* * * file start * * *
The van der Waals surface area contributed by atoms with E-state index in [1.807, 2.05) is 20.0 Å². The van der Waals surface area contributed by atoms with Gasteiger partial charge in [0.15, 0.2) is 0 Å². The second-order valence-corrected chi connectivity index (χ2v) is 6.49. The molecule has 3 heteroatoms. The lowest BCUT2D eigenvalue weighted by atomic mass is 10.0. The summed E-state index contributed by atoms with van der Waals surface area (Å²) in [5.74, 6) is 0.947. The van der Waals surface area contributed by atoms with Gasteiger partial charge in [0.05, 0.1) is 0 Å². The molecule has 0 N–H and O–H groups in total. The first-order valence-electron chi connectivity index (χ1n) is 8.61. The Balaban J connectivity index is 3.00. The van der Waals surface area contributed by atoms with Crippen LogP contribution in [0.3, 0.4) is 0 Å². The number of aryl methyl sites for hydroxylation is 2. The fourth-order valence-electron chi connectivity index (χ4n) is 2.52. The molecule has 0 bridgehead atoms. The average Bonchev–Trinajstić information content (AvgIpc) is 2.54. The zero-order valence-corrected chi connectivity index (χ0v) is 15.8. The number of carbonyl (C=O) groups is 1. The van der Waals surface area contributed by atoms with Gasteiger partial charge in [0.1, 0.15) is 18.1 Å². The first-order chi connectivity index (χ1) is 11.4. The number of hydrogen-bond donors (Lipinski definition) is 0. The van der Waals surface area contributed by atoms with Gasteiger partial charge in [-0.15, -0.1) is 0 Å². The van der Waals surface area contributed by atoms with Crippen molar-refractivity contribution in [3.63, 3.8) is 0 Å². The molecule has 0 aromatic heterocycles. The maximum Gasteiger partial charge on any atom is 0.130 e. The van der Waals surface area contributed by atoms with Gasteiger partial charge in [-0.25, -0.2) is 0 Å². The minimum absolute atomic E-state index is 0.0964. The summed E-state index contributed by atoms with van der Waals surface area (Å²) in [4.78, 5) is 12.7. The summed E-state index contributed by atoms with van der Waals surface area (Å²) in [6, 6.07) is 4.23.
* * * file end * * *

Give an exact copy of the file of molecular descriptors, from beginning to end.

The van der Waals surface area contributed by atoms with E-state index in [1.807, 2.05) is 20.0 Å². The van der Waals surface area contributed by atoms with Gasteiger partial charge in [0.15, 0.2) is 0 Å². The second-order valence-corrected chi connectivity index (χ2v) is 6.49. The molecule has 3 heteroatoms. The lowest BCUT2D eigenvalue weighted by atomic mass is 10.0. The summed E-state index contributed by atoms with van der Waals surface area (Å²) in [5.74, 6) is 0.947. The van der Waals surface area contributed by atoms with Gasteiger partial charge in [0.05, 0.1) is 0 Å². The molecule has 0 N–H and O–H groups in total. The first-order valence-electron chi connectivity index (χ1n) is 8.61. The Balaban J connectivity index is 3.00. The van der Waals surface area contributed by atoms with Crippen LogP contribution in [0.3, 0.4) is 0 Å². The number of aryl methyl sites for hydroxylation is 2. The fourth-order valence-electron chi connectivity index (χ4n) is 2.52. The molecule has 0 bridgehead atoms. The average Bonchev–Trinajstić information content (AvgIpc) is 2.54. The zero-order valence-corrected chi connectivity index (χ0v) is 15.8. The number of carbonyl (C=O) groups is 1. The van der Waals surface area contributed by atoms with Gasteiger partial charge in [0.1, 0.15) is 18.1 Å². The first-order chi connectivity index (χ1) is 11.4. The number of hydrogen-bond donors (Lipinski definition) is 0. The van der Waals surface area contributed by atoms with Gasteiger partial charge in [-0.15, -0.1) is 0 Å². The van der Waals surface area contributed by atoms with Crippen molar-refractivity contribution in [3.63, 3.8) is 0 Å². The molecule has 0 aromatic heterocycles. The maximum Gasteiger partial charge on any atom is 0.130 e. The van der Waals surface area contributed by atoms with Gasteiger partial charge in [-0.25, -0.2) is 0 Å². The minimum absolute atomic E-state index is 0.0964. The summed E-state index contributed by atoms with van der Waals surface area (Å²) in [4.78, 5) is 12.7. The summed E-state index contributed by atoms with van der Waals surface area (Å²) in [6, 6.07) is 4.23.